Ever since moving to Wyoming, I'd been admiring the black and white, medium-sized Border Collie/Australian Shepherd mixes that worked on the local ranches. They were nicknamed "cow dogs" by the locals for their relentless desire and tireless ability to herd cattle. Everyone I spoke to told me they were bred to work and unless you gave them a job, they'd make one up.
Since our German Shepherd is approaching 14, I figured that after he went to his great reward, we'd consider a cow dog. Be careful for what you wish for because one day during a walk around the neighborhood lake, an abandoned cow dog walked into our life.
"Millie" was a female Border Collie/Aussie mix with perfect markings. She appeared to be about six months old and aside from being rail thin and dirty, seemed to be healthy. We did all the usual things you do when you find a dog -- report it to the local animal control and humane society and watch the want-ads for lost dogs. Nothing. Not that we were disappointed. It took Millie all of one afternoon to worm her way into our hearts.
Fortune continued to smile on us when a retired dog trainer who worked with our daughter volunteered to train Millie to "get back into the swing of training." Soon Millie was heeling, sitting, staying, coming and best of all -- fetching.
Border Collies are relentless when it comes to fetching. Millie was no exception. Soon she'd developed into a world-class Frisbee dog and it became one of my greatest joys to watch her sprint through the yard to make twisting leaps four feet off the ground to pull down that spinning disc.
Since we had no animals for Millie to herd (the peacock and our other dog were no challenge) she took it upon herself to herd birds. You'd have to see it to believe it but Millie with run tirelessly through the yard, snout in the air, eagerly scanning the trees for birds. If she saw one take to wing, it's her job to "herd" them by influencing the direction in which they fly. Despite being 20 feet under the birds, she was often successful.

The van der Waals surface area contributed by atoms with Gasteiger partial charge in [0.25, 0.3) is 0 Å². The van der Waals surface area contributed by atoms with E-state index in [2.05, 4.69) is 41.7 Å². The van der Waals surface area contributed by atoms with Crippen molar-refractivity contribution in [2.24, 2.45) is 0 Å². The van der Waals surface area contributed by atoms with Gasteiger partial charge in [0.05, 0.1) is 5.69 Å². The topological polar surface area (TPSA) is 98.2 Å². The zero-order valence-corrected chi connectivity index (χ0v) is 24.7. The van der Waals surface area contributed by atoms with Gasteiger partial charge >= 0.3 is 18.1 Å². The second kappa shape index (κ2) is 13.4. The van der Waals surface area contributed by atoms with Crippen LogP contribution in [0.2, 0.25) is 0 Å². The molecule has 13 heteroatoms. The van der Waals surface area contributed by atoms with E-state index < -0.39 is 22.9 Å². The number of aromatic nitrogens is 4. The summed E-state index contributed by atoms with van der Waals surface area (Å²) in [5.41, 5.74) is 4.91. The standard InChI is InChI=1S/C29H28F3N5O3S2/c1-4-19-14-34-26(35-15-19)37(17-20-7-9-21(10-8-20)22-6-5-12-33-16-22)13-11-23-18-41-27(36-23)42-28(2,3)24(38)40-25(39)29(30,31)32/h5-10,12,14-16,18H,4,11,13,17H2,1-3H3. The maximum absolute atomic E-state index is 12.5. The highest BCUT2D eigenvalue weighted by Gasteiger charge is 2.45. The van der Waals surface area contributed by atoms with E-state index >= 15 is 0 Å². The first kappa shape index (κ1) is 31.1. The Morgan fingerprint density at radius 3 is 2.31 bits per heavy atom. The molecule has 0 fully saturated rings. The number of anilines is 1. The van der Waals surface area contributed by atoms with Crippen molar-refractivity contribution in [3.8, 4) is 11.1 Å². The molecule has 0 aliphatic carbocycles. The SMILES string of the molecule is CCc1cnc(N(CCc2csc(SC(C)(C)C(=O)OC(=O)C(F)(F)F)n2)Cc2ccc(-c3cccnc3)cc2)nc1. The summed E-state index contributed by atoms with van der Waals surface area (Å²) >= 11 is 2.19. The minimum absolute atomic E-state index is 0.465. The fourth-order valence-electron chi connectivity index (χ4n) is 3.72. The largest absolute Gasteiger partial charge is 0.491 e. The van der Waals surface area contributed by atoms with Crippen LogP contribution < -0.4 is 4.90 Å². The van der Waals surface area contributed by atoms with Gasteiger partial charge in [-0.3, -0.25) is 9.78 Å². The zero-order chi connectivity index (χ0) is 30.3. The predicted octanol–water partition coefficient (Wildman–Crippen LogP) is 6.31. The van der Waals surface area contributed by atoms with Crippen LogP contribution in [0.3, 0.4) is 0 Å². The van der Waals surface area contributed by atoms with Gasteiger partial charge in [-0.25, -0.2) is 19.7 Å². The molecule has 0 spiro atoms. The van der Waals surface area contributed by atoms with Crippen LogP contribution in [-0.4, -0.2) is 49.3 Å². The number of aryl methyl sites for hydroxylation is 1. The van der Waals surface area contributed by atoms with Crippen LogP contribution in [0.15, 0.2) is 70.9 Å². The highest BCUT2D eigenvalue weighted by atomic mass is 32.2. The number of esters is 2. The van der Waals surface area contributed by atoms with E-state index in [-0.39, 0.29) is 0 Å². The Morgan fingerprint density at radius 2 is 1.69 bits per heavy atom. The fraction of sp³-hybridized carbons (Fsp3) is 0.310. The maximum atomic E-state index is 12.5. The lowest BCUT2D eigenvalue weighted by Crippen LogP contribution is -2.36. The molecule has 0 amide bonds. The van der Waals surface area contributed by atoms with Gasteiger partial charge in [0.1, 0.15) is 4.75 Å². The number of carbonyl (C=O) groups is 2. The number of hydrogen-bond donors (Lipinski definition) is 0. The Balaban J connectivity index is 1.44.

But Millie's favorite times are walking along the reservoir with the wife and me. Backed up 10 miles from the Buffalo Bill Dam, the reservoir is best viewed by walking along the top of its levee where you can take in the water, the shoreline and the snowcapped mountain backdrop. With so many sights, sounds, sniffs and birds, the location is people and dog heaven.
One afternoon, needing a break, Millie and I walked the reservoir on a blustery day. Because the levee is 50 feet higher than the lake and surrounding landscape, the wind blows through with gusts up to 40 miles per hour. Since Millie likes to lead by a good 50 to 100 yards, the wind drowned out any chance to grab her attention.
I saw her zero in on a bush along the path ahead and suddenly leap backward. Then she went into the Border Collie version of a point which consisted of leaning toward the bush with muscles coiled to pounce. Picking up my pace to investigate, I soon heard what it was.
Rattlesnake. A MAD rattlesnake.
Immediately I called off the dog and got her on the leash and away from peril. But was I too late? I ran my hands over her legs and body and studied her nose and face for signs of a bite. All the while, the rattler kept his tail crackling. Millie hadn't yelped and wasn't favoring any portion of her body so I figured we dodged a bullet. I was right.
But the close call accomplished two things: it gave Millie an education to stay away from snakes and told me I better talk to the vet about getting some sort of venom kit. Since we frequently hike hours from town, a bite in the wilderness would be fatal.
Isn't it interesting how the universe usually nudges us with small perils as warnings before it slams us with the bigger ones that come from not listening?
For this man and his dog, we are grateful.
Mike Johnson is an energetic writer & entrepreneur. Learn more about Mike's offerings at www.MikeJohnson.biz